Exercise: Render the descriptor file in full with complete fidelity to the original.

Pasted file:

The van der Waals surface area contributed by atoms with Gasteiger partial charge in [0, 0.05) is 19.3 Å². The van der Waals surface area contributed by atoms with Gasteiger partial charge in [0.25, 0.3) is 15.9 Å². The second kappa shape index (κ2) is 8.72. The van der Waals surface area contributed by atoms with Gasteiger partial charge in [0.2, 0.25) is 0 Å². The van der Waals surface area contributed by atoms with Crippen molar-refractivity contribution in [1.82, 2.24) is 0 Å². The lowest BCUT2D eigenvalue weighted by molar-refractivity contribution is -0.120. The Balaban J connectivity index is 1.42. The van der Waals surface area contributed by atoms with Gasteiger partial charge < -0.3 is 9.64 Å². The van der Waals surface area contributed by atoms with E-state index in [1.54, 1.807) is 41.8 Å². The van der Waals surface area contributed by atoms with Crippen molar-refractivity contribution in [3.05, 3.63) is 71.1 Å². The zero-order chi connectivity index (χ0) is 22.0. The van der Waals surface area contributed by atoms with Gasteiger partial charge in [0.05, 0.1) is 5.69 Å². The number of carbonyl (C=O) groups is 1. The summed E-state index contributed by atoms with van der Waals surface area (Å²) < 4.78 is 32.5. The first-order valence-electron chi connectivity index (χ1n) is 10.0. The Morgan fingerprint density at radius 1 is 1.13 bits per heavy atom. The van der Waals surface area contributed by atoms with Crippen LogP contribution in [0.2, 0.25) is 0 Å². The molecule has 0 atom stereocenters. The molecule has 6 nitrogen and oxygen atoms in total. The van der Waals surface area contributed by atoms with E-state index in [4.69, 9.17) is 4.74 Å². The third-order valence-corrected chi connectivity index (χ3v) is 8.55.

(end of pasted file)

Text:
The van der Waals surface area contributed by atoms with Gasteiger partial charge in [0, 0.05) is 19.3 Å². The van der Waals surface area contributed by atoms with Gasteiger partial charge in [0.25, 0.3) is 15.9 Å². The second kappa shape index (κ2) is 8.72. The van der Waals surface area contributed by atoms with Gasteiger partial charge in [0.2, 0.25) is 0 Å². The van der Waals surface area contributed by atoms with Crippen molar-refractivity contribution in [1.82, 2.24) is 0 Å². The lowest BCUT2D eigenvalue weighted by molar-refractivity contribution is -0.120. The Balaban J connectivity index is 1.42. The van der Waals surface area contributed by atoms with Gasteiger partial charge < -0.3 is 9.64 Å². The van der Waals surface area contributed by atoms with E-state index in [1.54, 1.807) is 41.8 Å². The van der Waals surface area contributed by atoms with Crippen molar-refractivity contribution in [3.05, 3.63) is 71.1 Å². The zero-order chi connectivity index (χ0) is 22.0. The van der Waals surface area contributed by atoms with Gasteiger partial charge in [0.05, 0.1) is 5.69 Å². The number of carbonyl (C=O) groups is 1. The summed E-state index contributed by atoms with van der Waals surface area (Å²) < 4.78 is 32.5. The first-order valence-electron chi connectivity index (χ1n) is 10.0. The Morgan fingerprint density at radius 1 is 1.13 bits per heavy atom. The van der Waals surface area contributed by atoms with Crippen LogP contribution in [0.2, 0.25) is 0 Å². The molecule has 0 atom stereocenters. The molecule has 6 nitrogen and oxygen atoms in total. The van der Waals surface area contributed by atoms with E-state index in [4.69, 9.17) is 4.74 Å². The third-order valence-corrected chi connectivity index (χ3v) is 8.55.